French Cops Repeatedly Bungle Arrest of Returning Islamic State Fighters

Photograph by Sylvain Thomas/AFP via Getty Images

How many gendarmes does it take to catch a jihadist? Quite a few, apparently. Over the past 24 hours, French authorities bungled two opportunities to arrest three suspected Islamic State jihadists who had been deported from Turkey. When the suspects went to a police station to turn themselves in, they couldn’t find anyone to arrest them.

In what Defense Minister Jean-Yves Le Drian described as a “major foul-up,” officers on Wednesday went to Paris’s Orly Airport to meet the suspects’ arriving flight—only the men were on a plane to Marseille, about 480 miles away. Ordinarily, a computerized passport-control system would have sounded the alarm at Marseille, but it was broken.

The suspects tried to turn themselves in at a local police station in the southern French town of Le Caylar this morning, only to discover it was closed. They were told to wait outside, and after 20 minutes a police car arrived to pick them up, according to French media reports that quoted a local police commander as saying the men will be held in custody and will appear before a judge.

France says the airport mix-up happened because Turkish authorities changed the men’s flight arrangements at the last minute, without alerting the French. No one was more surprised than the suspects, who had been in police custody in Turkey and said they had expected to be arrested when they got off the plane. “We went through customs, we showed our passports, and there was no one to meet us,” one of the men, who gave his name as Imad, told Europe1 radio.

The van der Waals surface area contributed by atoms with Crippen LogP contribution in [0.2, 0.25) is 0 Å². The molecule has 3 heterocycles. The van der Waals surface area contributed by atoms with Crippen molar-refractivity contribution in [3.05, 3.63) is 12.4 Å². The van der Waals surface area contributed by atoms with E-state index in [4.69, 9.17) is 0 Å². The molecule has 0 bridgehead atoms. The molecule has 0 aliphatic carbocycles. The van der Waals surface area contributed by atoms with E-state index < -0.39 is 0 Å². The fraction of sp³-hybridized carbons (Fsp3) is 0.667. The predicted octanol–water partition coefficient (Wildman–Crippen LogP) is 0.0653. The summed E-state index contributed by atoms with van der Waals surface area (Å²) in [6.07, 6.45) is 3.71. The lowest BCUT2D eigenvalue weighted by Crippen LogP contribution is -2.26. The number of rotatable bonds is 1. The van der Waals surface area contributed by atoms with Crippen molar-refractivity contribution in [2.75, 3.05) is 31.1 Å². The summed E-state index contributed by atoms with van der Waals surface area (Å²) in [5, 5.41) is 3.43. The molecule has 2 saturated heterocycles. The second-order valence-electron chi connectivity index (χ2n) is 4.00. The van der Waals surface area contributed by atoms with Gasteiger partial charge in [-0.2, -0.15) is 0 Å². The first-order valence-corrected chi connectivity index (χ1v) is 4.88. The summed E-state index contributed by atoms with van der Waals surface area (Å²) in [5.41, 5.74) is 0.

Keeping tabs on returning jihadists is an urgent priority for the French government, which has estimated that more than 900 of its citizens have served with Islamic State in Syria, including about 350 who are there now. The three men returning from Turkey were of special interest because two had close ties to Mohammed Merah, who killed seven people after opening fire outside a Jewish school in Toulouse in 2012. One of the three arriving jihadists was a close childhood friend and another was the brother-in law of Merah, who died in a shootout with police.

Opposition political leaders wasted no time lambasting the government for botching the arrests. “We’ve been made the laughingstock of the entire world,” said Christian Estrosi, the mayor of Nice who served in France’s cabinet under former President Nicolas Sarkozy. Sarkozy announced just this week that he plans to run again for president in 2017.

The far-right National Front issued a statement denouncing what it described as the “extraordinary amateurism of the government.”

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